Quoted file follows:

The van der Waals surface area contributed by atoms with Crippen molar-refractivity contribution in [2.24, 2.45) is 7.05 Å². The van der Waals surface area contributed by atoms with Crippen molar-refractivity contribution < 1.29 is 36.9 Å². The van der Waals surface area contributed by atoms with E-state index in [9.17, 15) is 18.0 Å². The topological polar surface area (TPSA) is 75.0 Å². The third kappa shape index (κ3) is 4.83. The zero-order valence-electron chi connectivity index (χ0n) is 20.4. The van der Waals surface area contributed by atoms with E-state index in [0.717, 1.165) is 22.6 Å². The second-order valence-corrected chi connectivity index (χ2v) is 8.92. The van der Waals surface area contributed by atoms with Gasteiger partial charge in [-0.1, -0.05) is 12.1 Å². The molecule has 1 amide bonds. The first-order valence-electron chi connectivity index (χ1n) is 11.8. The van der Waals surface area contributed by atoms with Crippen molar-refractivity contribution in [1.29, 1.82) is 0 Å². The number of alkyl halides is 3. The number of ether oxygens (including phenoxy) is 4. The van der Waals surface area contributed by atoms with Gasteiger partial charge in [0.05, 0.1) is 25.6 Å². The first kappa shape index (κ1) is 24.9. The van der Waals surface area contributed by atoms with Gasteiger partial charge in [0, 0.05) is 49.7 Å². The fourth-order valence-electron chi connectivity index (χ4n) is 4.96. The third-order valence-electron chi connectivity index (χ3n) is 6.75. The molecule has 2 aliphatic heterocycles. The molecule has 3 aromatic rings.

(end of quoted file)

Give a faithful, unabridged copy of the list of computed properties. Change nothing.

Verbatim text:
The van der Waals surface area contributed by atoms with Crippen molar-refractivity contribution in [2.24, 2.45) is 7.05 Å². The van der Waals surface area contributed by atoms with Crippen molar-refractivity contribution < 1.29 is 36.9 Å². The van der Waals surface area contributed by atoms with E-state index in [9.17, 15) is 18.0 Å². The topological polar surface area (TPSA) is 75.0 Å². The third kappa shape index (κ3) is 4.83. The zero-order valence-electron chi connectivity index (χ0n) is 20.4. The van der Waals surface area contributed by atoms with E-state index in [0.717, 1.165) is 22.6 Å². The second-order valence-corrected chi connectivity index (χ2v) is 8.92. The van der Waals surface area contributed by atoms with Gasteiger partial charge in [-0.1, -0.05) is 12.1 Å². The molecule has 1 amide bonds. The first-order valence-electron chi connectivity index (χ1n) is 11.8. The van der Waals surface area contributed by atoms with Crippen molar-refractivity contribution in [1.29, 1.82) is 0 Å². The number of alkyl halides is 3. The number of ether oxygens (including phenoxy) is 4. The van der Waals surface area contributed by atoms with Gasteiger partial charge in [0.05, 0.1) is 25.6 Å². The first kappa shape index (κ1) is 24.9. The van der Waals surface area contributed by atoms with Gasteiger partial charge in [0, 0.05) is 49.7 Å². The fourth-order valence-electron chi connectivity index (χ4n) is 4.96. The third-order valence-electron chi connectivity index (χ3n) is 6.75. The molecule has 2 aliphatic heterocycles. The molecule has 3 aromatic rings.